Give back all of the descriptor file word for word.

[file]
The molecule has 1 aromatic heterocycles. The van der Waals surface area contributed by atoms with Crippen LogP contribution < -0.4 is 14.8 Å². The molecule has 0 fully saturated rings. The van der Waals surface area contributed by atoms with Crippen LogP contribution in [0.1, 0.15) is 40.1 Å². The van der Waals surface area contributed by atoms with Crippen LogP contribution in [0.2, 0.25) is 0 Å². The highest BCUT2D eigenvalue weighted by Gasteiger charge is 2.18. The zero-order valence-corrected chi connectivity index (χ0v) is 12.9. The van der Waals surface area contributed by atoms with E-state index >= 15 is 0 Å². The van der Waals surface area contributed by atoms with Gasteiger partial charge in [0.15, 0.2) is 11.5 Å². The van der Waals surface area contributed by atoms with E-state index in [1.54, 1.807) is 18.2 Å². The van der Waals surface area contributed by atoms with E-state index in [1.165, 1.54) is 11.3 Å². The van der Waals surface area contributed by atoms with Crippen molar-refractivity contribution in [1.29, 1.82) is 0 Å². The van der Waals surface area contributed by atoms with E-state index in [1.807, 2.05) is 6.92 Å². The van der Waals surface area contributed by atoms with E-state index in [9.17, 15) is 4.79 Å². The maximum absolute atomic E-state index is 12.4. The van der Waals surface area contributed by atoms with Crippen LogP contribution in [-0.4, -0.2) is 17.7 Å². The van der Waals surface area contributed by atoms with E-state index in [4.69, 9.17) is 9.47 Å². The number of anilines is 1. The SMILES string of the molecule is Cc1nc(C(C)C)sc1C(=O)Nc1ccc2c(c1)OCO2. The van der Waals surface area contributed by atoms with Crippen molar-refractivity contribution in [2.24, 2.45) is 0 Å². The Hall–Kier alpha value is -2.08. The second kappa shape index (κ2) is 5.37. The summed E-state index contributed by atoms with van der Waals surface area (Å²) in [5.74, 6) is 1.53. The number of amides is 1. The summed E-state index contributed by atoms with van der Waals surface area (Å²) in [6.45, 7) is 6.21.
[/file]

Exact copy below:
The molecule has 1 aromatic heterocycles. The van der Waals surface area contributed by atoms with Crippen LogP contribution < -0.4 is 14.8 Å². The molecule has 0 fully saturated rings. The van der Waals surface area contributed by atoms with Crippen LogP contribution in [0.1, 0.15) is 40.1 Å². The van der Waals surface area contributed by atoms with Crippen LogP contribution in [0.2, 0.25) is 0 Å². The highest BCUT2D eigenvalue weighted by Gasteiger charge is 2.18. The zero-order valence-corrected chi connectivity index (χ0v) is 12.9. The van der Waals surface area contributed by atoms with E-state index >= 15 is 0 Å². The van der Waals surface area contributed by atoms with Gasteiger partial charge in [0.15, 0.2) is 11.5 Å². The van der Waals surface area contributed by atoms with E-state index in [1.54, 1.807) is 18.2 Å². The van der Waals surface area contributed by atoms with E-state index in [1.165, 1.54) is 11.3 Å². The van der Waals surface area contributed by atoms with Crippen molar-refractivity contribution in [1.29, 1.82) is 0 Å². The van der Waals surface area contributed by atoms with E-state index in [1.807, 2.05) is 6.92 Å². The van der Waals surface area contributed by atoms with E-state index in [9.17, 15) is 4.79 Å². The maximum absolute atomic E-state index is 12.4. The van der Waals surface area contributed by atoms with Crippen LogP contribution in [-0.4, -0.2) is 17.7 Å². The van der Waals surface area contributed by atoms with E-state index in [4.69, 9.17) is 9.47 Å². The number of anilines is 1. The SMILES string of the molecule is Cc1nc(C(C)C)sc1C(=O)Nc1ccc2c(c1)OCO2. The van der Waals surface area contributed by atoms with Crippen molar-refractivity contribution in [2.24, 2.45) is 0 Å². The Hall–Kier alpha value is -2.08. The second kappa shape index (κ2) is 5.37. The summed E-state index contributed by atoms with van der Waals surface area (Å²) in [5.74, 6) is 1.53. The number of amides is 1. The summed E-state index contributed by atoms with van der Waals surface area (Å²) in [6.45, 7) is 6.21.